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The Science of Strength Bands

May 25, 2020 8 min read

The Science of Strength Bands

When we look at any small or “delicate” object, we assume that it is useless and not of much importance. However, appearances are deceptive. This holds true in case of training with elastic bands, since look wise they are not at all impressive as the barbells or heavy dumbbells.

These elastic training bands seem suitable for rehab workout after injury or low-intensity workouts for seniors, but good enough for serious, hardcore size and strength builder? No way, that seems highly impossible. Nonetheless, it is this notion that is absolutely wrong, as you will learn after detailed study of science behind these resistance bands.

For almost a century, elastic tubing equipments have been in use for elastic resistance exercises. It was initially introduced as a distinctive exercise tool and later gained popularity as a therapy device.

Currently, resistance bands are looked at much more than basic training substitute for heavy, traditional free-weights. They are preferred around the globe by athletes in almost all sports, like bodybuilders, football players, power-lifters and others to establish speed, stamina, muscle power/size and strength.

There are many similarities between free-weight (dumbbells and barbells) and elastic resistance.

  • Both offer freedom of activity
  • They both provide some type of resistance
  • Both permit progressive resistance by constant
  • Both types have changeable speed of movement.

All four above mentioned properties are crucial to ascertain the success of the resistance-training program.

In spite of realizing the similarities between the two types, people would still feel that the lightweight, delicate looking elastic bands would be no match for free-weights resistance-training equipment. Nonetheless, studies reveal that peak load and muscle activity in both – free –weight training as well as elastic-resistance program is identical.

Investigation has also confirmed that training programs using elastic bands, elastic- tubing and similar products decrease the body fat and increase muscle size and strength in the same manner as free-weight training.

To sum up, your body and muscle fibers cannot distinguish between elastic bands and dumbbells in the given parameters of motion, so long as it experiences a similar amount of resistance.


We have seen some similarities between free-weight training and elastic-resistance. However, there are many important performance-boosting features that are available with elastic resistance but not with free-weight training.


Whereas free-weights are dependent, elastic-band training does not depend on gravity to offer resistance. Thus, this type has more potential of versatility of movement in everyday as well as sport-related activities.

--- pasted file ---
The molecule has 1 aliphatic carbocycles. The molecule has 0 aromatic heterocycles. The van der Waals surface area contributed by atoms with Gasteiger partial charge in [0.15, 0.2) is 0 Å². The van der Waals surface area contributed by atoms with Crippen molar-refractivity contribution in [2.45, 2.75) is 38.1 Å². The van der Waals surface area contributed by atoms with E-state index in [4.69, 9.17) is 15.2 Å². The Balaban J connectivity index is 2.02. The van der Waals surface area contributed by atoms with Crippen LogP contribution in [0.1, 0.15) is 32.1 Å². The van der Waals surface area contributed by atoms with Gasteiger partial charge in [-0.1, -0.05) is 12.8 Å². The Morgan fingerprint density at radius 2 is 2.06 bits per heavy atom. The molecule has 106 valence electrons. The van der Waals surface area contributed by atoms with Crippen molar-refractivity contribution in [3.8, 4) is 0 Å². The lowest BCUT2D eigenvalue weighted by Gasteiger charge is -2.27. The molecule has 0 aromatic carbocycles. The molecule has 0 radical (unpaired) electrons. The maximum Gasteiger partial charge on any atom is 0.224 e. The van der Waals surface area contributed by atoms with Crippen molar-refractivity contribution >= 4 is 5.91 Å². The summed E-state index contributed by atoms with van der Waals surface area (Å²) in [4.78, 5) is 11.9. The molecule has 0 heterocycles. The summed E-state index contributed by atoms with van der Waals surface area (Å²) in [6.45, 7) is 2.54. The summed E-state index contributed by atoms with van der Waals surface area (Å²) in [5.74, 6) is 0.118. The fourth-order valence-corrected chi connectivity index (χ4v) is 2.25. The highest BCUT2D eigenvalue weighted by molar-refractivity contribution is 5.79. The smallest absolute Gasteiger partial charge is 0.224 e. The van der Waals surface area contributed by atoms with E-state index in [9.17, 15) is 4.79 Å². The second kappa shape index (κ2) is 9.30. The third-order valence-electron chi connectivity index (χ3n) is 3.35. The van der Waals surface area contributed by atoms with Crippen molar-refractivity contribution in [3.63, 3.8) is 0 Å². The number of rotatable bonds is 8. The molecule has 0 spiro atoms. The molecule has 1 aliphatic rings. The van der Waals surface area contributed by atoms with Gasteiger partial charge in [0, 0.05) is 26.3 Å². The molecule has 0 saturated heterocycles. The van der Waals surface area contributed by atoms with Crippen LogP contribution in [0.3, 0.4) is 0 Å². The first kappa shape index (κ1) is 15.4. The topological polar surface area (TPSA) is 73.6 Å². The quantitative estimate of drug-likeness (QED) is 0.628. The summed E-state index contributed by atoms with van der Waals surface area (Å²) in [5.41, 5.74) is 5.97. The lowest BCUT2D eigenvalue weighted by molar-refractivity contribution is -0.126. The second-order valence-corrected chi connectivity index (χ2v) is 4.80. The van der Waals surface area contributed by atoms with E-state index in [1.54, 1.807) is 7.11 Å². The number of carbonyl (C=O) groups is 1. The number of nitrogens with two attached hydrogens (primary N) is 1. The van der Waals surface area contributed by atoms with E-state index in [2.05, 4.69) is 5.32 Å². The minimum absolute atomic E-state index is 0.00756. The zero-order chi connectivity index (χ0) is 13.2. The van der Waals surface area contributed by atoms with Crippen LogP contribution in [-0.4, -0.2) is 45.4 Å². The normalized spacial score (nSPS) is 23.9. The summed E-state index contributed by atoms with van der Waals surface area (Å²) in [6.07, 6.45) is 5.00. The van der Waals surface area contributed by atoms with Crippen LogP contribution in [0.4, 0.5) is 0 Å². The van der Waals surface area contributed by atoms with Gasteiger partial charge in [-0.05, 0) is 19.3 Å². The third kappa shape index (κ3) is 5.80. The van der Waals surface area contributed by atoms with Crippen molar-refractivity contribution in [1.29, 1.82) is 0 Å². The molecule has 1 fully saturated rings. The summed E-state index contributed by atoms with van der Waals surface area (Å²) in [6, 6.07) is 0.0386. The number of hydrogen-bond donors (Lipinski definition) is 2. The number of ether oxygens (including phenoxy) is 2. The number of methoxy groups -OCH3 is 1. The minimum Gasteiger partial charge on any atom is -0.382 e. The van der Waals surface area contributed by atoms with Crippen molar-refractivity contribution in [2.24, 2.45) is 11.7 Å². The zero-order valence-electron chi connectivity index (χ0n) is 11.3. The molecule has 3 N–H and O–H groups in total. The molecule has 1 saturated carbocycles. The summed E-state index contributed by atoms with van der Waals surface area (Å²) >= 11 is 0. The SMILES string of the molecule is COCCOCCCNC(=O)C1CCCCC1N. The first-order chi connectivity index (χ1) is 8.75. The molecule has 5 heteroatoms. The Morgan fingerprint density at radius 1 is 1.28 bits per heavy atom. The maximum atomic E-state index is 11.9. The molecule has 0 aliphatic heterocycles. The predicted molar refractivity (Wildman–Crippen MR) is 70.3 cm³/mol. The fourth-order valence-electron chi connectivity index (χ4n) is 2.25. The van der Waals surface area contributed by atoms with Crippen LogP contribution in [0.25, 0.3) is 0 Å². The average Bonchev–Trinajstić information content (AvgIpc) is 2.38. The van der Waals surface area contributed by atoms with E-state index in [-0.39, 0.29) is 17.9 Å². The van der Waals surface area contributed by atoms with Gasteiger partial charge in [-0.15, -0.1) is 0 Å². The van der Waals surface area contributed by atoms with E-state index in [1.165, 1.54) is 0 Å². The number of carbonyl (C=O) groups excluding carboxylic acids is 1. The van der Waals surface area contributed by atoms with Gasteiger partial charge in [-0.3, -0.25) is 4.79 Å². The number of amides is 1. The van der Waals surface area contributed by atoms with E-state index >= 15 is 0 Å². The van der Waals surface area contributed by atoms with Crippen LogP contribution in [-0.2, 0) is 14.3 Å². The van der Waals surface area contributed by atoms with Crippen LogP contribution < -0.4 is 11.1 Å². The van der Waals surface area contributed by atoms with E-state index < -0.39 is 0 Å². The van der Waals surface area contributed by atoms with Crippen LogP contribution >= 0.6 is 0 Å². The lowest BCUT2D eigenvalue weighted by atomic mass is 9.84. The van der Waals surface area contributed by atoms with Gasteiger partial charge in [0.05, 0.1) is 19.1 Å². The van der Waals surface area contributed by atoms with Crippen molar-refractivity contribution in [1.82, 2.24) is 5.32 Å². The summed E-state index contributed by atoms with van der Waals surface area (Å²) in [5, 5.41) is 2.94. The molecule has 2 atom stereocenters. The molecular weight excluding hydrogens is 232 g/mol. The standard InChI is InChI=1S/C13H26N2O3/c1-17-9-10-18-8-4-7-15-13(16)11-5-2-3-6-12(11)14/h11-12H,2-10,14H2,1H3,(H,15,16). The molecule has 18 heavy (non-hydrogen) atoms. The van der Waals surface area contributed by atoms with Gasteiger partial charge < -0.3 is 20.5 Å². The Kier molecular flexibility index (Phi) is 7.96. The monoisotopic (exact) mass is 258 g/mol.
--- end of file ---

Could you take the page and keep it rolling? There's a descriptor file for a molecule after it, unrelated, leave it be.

Since free-weights depend on gravity, it offers resistance in unilateral direction- that is vertical, in the direction of gravity. This implies that with a dumbbell in your hand if you move the hand in horizontal plane from right side of body to left side or reverse, there is absolutely no horizontal resistance felt to that action.

Nevertheless, this is not the case with elastic-bands / tubing. Movement is horizontal plane are totally acceptable. With elastic bands there is freedom to perform exercises like punches and sidekicks, side-to-side twisting of body, actions similar to a basketball pass or a baseball swing, with extra resistance. This elastic-band resistance is very beneficial for athletes who wish to improve their performance without risking injury.

A 1998 copy of the American Journal of Sports Medicine published a study reporting that collegiate tennis players benefitted by elastic bands training, as it considerably enhanced their shoulder strength as well as tennis serve. The same could not be said of players not using bands.

Another study in New Orleans, from Louisiana State University claimed that elastic band training was instrumental in strengthening the rotator cuff muscles of collegiate baseball pitchers, than the ones that used dumbbells.

Horizontal-plane movements are applicable while performing regular routine tasks like turning / twisting your body when carrying a heavy object. Everyday movements are always taken for granted by many, without giving a thought to possible injury, especially in old age, if there is no adequate strength in the horizontal plane.

Since elastic-band resistance is independent of gravity, it is convenient to transmit the emphasis laid on working muscles during the training by altering the line of pull on bands mid-set or tubing.

A study carried out at Birmingham Young University put forth a particular example of this saying that stress or importance placed on hamstrings and quadriceps during elastic-band stepping and squatting exercises varied when the performer revised the direction of pull.

Such capability to change stress is vital for those aiming to mark particular muscles either for sport-related requirements or aesthetic reasons. This is also crucial for those with injuries, since changing the force more towards particular muscles can help guard certain joints.

For example, as demonstrated in the above mentioned BYU study, bigger emphasis on hamstring whilst stepping or squatting exercises help in protecting area around the knee.

This cannot be easily achieved with free-weights, because as mentioned earlier they require vertical direction of force, in tune with gravity. That is because free-weight training depends on gravity for resistance.


One more advantage of elastic-resistance is that there is distribution of uniform pressure to the muscles being trained. While lifting a free weight in a direction other than up or down, the stress on the muscle can be eliminated at certain points in the scope of movement.

Once more, it zeroes down to the difference between the requirement and non-requirement of gravity for resistance.

As an example, while performing biceps curl with a dumbbell, as you wind the weight up, at the peak of the movement, the dumbbell is almost falling in the direction of the shoulder. This implies that the stress on the biceps has been detached since the dumbbell is no more lifted up by the biceps against the force of gravity.

On the other hand, while performing biceps curl with elastic resistance, the stress is prevalent through the total range of motion as the elastic band material puts forth its own resistance by the virtue of its properties.

An additional benefit of elastic resistance equipment is that it is lightweight, easily portable, convenient to store and inexpensive. However, it has perfect ability to offer tough and heavy-duty resistance. In contrast, free weight turns out to be bulky and heavy to provide the necessary load.